I hummed the simple melody of a popular Christian tune we both knew from weekly devotions at the shelter, “No Longer Slaves.” The lyrics declare how Christ’s love frees us to be brave, to release fear, and to stand firm. I whispered prayers over Ana constantly in Spanish and English. I visualized her speaking calmly during the hearing, breathing easily, telling the truth clearly. I needed these remedies too. I wanted all of us to live through this day unscathed. Eventually Ana’s breath and body relaxed. Finally, a woman called her to come around the corner for the interview.
Tati wasn’t allowed in the session, so she and I walked to the restrooms and looked for the coffee vending machines. We passed by the lounges for people reporting crimes. Several dozen women and men in chairs organized like an airport departure gate had the disinterested faces of people who have been waiting too long. An electronic ticker mounted in the ceiling flashed a number occasionally, then somebody would gather their things and walk up to a window at a wall of safety glass partitioned like bank tellers’ stations. The building is open twenty-four hours a day. All day, all night, people come looking for justice.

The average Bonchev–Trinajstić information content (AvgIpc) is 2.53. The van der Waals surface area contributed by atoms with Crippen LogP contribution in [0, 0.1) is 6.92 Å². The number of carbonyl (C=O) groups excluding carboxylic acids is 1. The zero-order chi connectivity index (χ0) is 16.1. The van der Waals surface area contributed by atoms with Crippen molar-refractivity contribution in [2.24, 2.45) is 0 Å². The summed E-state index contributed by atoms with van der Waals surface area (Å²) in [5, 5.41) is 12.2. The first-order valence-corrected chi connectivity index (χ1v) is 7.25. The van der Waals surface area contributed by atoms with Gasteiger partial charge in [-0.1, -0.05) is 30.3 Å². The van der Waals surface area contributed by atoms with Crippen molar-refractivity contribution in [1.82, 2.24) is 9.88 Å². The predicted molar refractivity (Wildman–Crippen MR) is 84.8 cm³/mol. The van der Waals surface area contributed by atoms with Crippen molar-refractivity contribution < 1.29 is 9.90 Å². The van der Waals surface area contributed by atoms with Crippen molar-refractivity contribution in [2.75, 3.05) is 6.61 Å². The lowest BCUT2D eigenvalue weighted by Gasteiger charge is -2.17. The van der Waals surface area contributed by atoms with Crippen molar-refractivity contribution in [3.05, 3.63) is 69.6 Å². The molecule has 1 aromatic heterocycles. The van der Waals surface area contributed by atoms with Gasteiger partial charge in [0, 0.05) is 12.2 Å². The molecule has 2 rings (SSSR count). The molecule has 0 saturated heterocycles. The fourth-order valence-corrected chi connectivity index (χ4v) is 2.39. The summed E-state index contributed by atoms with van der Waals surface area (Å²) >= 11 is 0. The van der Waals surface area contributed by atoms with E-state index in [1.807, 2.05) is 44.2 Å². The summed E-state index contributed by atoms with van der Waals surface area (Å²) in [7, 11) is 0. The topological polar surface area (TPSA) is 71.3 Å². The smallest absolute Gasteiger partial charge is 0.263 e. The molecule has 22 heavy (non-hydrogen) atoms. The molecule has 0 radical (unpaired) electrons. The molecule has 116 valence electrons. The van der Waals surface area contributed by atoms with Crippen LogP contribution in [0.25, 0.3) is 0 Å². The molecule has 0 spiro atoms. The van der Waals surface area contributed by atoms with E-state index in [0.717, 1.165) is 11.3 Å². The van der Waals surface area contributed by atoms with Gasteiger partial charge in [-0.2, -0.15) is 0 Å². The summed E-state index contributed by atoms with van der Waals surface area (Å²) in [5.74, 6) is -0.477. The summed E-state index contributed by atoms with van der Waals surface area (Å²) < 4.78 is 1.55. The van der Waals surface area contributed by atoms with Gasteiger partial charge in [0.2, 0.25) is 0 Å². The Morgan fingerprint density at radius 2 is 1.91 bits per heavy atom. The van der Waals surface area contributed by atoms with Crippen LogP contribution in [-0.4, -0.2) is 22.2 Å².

We returned to the waiting room where we watched office life occur. Two investigators wearing royal blue vests marked with the insignia of the government’s Office of the Ombudsman for Human Rights brought in several dossiers and laid them on the counter. They asked many questions as they went through each case with the secretaries, coordinating information about specific people, dates, and locations. Workers came in to make photocopies. One woman filed a complaint on behalf of her neighbor, desperate for relief from the suffering they shared by living next door to each other. The neighbor’s husband beat and raped his wife repeatedly, she claimed, and now he won’t even let her leave the house. She had taken the day off work to plead for her distraught neighbor.